I doubt that Helen would ever have sought fame. She was born exactly halfway through the long reign of Victoria into a family of classical Victorian values. Self-aggrandisement was just not on the cards, especially as a woman. Her public profile wasn’t high – half a dozen successful exhibitions during the 20s and 30s; recognition, from four nations, of her services to the wounded of WW1; a couple of marble memorial plaques in Italy.
Her paintings are still visible – if you know where to look – but she is virtually unknown and that is almost certainly how she would have wanted it to be. Her entire death notice in The Times, undoubtably her own words, consisted of four words “No flowers. No mourning.” There was no public funeral; she chose cremation; no headstone marks her life. Should we leave her alone?
I have chosen not to, and I hope this work of dedication will persuade you that I am right.
Apart from her private life – her family, thoughts, motivations – there are three areas that I wish to explore:-
Helen as artist
Helen as philanthropist
Helen as military nurse
All three were publicly recognised during her life and so are “fair game” for the historical researcher. But let me start with an overview of her life and times. It seems convenient to divide this into three parts: England 1868-1898: Italy 1898-1935: England 1935-1946. Let’s begin.
As it turned out, 1917 was the midpoint of the span of Helen Cochranes’s adult years. She could not have known it then nor even thought about it. In 1917 she was too busy stitching up the bodies and souls of broken soldiers.
In every sense that year was the peak of her life’s journey. Her first 49 years had furnished her with the motivations, the abilities and the opportunity. The remaining 29 seemed a gentle, refined dénouement that could not have been more different to the active, somewhat turbulent, first half of her life.
It was also approximately halfway through her marriage to William Percy Cochrane, bisected by their decisive separation in about 1920. It was as if they had come together to create the most wonderful place on earth, generously placed it at the service of mankind during that terrible war and then, the work done, suddenly realised how totally unsuited to each other they had always been. Their love, if that’s what it was, raises many questions. Every piece of evidence shows Helen to have been “a woman’s woman” and Percy “a man’s man”.
The wonderful home – still there and still wonderful – was Villa Rezzola, a classic home stunningly perched in a pass overlooking the Gulf of La Spezia, the islands of Palmyria and Tino, the towns of Lerici and Portovenere and beyond that, the Tyrrhenian Sea. From the time that Percy and Helen settled there in 1900 – through their splendid Edwardian years, the Great War, then a recovery only to be swept into the facist age – until Helen, alone, returned to London in 1935, Villa Rezzola shone splendidly and generously.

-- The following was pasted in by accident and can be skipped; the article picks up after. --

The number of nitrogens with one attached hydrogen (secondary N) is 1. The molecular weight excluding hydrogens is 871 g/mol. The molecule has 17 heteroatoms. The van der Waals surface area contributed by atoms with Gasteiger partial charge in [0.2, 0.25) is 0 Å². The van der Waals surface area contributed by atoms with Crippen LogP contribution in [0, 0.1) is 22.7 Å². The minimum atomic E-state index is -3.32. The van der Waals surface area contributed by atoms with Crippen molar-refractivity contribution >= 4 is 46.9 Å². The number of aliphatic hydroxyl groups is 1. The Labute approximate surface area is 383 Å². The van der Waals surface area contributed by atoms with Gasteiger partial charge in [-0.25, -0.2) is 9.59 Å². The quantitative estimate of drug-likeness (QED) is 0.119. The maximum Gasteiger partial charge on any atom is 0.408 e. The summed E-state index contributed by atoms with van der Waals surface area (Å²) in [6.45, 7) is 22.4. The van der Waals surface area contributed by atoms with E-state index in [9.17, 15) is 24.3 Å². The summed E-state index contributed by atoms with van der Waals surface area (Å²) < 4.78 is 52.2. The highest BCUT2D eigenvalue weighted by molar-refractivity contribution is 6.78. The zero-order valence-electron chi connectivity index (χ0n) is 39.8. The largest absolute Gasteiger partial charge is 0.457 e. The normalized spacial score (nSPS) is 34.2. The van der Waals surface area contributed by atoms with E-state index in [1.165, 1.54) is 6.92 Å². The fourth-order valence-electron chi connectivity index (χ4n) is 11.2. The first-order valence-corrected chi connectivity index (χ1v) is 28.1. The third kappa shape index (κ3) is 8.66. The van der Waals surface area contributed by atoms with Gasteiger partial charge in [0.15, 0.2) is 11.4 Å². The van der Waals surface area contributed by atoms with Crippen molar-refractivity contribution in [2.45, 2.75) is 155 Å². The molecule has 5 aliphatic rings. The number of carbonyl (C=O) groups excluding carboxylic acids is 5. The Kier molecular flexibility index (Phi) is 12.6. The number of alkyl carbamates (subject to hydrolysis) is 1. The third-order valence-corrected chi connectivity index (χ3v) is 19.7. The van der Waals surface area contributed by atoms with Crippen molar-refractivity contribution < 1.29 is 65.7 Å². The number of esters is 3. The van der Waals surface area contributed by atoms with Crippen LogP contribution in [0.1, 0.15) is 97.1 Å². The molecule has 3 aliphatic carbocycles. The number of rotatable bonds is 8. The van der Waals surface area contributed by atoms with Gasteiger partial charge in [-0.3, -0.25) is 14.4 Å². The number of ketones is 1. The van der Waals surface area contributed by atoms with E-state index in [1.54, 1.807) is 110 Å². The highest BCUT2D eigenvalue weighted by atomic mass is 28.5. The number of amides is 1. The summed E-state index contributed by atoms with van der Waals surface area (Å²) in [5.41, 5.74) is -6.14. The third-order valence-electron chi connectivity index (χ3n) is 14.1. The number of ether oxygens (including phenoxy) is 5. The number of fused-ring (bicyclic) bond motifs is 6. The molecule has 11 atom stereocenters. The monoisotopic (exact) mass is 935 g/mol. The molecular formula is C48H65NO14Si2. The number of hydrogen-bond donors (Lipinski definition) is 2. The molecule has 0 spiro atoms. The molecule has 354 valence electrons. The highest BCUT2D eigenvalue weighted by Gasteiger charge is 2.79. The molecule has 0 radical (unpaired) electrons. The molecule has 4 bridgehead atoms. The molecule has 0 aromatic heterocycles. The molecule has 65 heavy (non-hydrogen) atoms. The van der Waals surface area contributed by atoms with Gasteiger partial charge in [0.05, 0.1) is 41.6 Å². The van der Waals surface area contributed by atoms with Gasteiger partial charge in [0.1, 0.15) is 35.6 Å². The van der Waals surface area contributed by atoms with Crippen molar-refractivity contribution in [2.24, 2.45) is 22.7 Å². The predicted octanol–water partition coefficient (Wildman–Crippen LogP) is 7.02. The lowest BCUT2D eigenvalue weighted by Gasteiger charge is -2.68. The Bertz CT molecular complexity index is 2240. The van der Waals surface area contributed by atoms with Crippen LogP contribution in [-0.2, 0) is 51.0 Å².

In that beautiful location it stood as a focus for the little English community of the Gulf, a haven for artists, writers, travellers (principally, but not always, English) and an enlightened and generous Manor House to the local village. This account will have much to say about this villa and its influence and how that reflected the personality of Helen.
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Her life began in tricky circumstances, although by the time she was old enough to grasp such things, life had improved for the Shaw family and we might assume that she had an idyllic and happy childhood. In short, she was born on the run. Her father, Henry, had been an upright and respected Essex lawyer until he was embroiled in a sharemarket swindle that brought ruin to his wealth and reputation. After a spell in debtors’prison, he and the family began a frantic series of moves in and around London, presumably living on the kindness of friends and family. In 1868, with wife Marion carrying the child who would be Helen, it was decided to leave London for good and go to Weymouth on the Dorset coast. Helen’s birth came in Bath as they passed through.